You won’t need any treatment if the cyst isn’t causing you any pain or discomfort and there’s no sign it could be cancerous. Instead, your cysts will be monitored regularly with ultrasound scans.

    If the cyst is large, painful, shows signs of twisting (torsion) or being cancerous, your gynaecologist will recommend you have keyhole surgery to remove it. Keyhole surgery is relatively safe during pregnancy for you and your baby, but all procedures have some risks. Your gynaecologist will explain these risks to you.

  • Yes. You can still get pregnant with your remaining ovary if it’s working normally.

    A woman has two ovaries, one on each side of the uterus. Your ovaries contain your eggs and also make the female hormone oestrogen. Each month, one of your ovaries releases an egg. This is called ovulation. Oestrogen helps to trigger ovulation.

    If your ovarian cyst is cancerous or your ovary is damaged, your whole ovary may need to be removed. If only one of your ovaries is removed, your body can still make oestrogen and your remaining ovary can release eggs. So you’ll still be fertile.

    However, if both of your ovaries are removed, you will no longer have eggs to release and won’t be able to get pregnant. You’ll have an early menopause and will need to have hormone replacement therapy (HRT) to replace the oestrogen in your body.

    Talk to your gynaecologist if you’re worried about your fertility, especially if you’re planning to have children in the future.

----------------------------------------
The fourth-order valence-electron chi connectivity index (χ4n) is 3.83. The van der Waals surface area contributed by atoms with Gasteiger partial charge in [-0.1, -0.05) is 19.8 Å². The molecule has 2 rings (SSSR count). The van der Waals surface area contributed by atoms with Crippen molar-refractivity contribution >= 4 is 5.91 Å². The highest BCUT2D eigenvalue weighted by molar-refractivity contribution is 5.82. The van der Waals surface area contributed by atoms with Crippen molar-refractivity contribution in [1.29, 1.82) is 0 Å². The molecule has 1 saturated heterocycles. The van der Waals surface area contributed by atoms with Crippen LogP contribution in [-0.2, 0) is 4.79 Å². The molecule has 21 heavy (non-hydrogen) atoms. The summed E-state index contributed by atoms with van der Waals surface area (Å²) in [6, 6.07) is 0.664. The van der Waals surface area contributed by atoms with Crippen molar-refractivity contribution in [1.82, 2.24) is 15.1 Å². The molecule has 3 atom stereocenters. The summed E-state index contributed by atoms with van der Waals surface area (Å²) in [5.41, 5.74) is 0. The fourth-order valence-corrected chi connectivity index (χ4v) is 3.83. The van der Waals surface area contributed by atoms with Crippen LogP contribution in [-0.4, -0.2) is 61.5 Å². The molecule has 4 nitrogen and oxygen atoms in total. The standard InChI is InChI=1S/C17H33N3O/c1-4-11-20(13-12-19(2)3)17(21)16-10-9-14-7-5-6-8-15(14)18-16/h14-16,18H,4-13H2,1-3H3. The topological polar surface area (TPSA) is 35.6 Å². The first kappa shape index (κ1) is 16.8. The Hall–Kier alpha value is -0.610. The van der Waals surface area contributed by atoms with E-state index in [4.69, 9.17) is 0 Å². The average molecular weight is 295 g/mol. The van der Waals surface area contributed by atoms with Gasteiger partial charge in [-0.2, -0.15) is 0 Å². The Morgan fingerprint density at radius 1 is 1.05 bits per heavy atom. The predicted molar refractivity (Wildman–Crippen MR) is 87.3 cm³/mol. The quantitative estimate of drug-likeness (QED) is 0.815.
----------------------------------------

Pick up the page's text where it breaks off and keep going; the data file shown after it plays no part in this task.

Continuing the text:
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Related information

    • Ovarian cysts. BMJ Best Practice., last reviewed December 2018
    • Recovering well. Information for you after a laparoscopy. Royal College of Obstetricians & Gynaecologists, 2015.
    • Management of suspected ovarian masses in premenopausal women. Royal College of Obstetricians & Gynaecologists, 2011.
    • Operative laparoscopy. Medscape., updated August 2018
    • Gynecologic laparoscopy., updated September 2018
    • Ovarian cysts. Medscape., updated December 2018
    • Ovary anatomy. Medscape., updated September 2018
    • Benign ovarian tumours. PatientPlus., last edited January 2015
    • Common postoperative complications. PatientPlus., last edited July 2016
    • Preparing for your operation. Royal College of Anaesthetists., accessed February 2019
    • Obtaining valid consent. Royal College of Obstetricians and Gynaecologists, 2015.
    • Hormone replacement therapy. PatientPlus., last edited January 2018
    • Benign ovarian masses. The MSD Manuals., last full review/revision March 2017
    • Female reproductive endocrinology. The MSD Manuals., last full review/revision August 2016
    • Personal communication, Mr Robin Crawford, Consultant Gynaecologist, January 2019
  • Reviewed by Dr Kristina Routh, Freelance Health Editor, Bupa Health Content Team, January 2019
    Expert reviewer, Mr Robin Crawford, Consultant Gynaecologist
    Next review due January 2022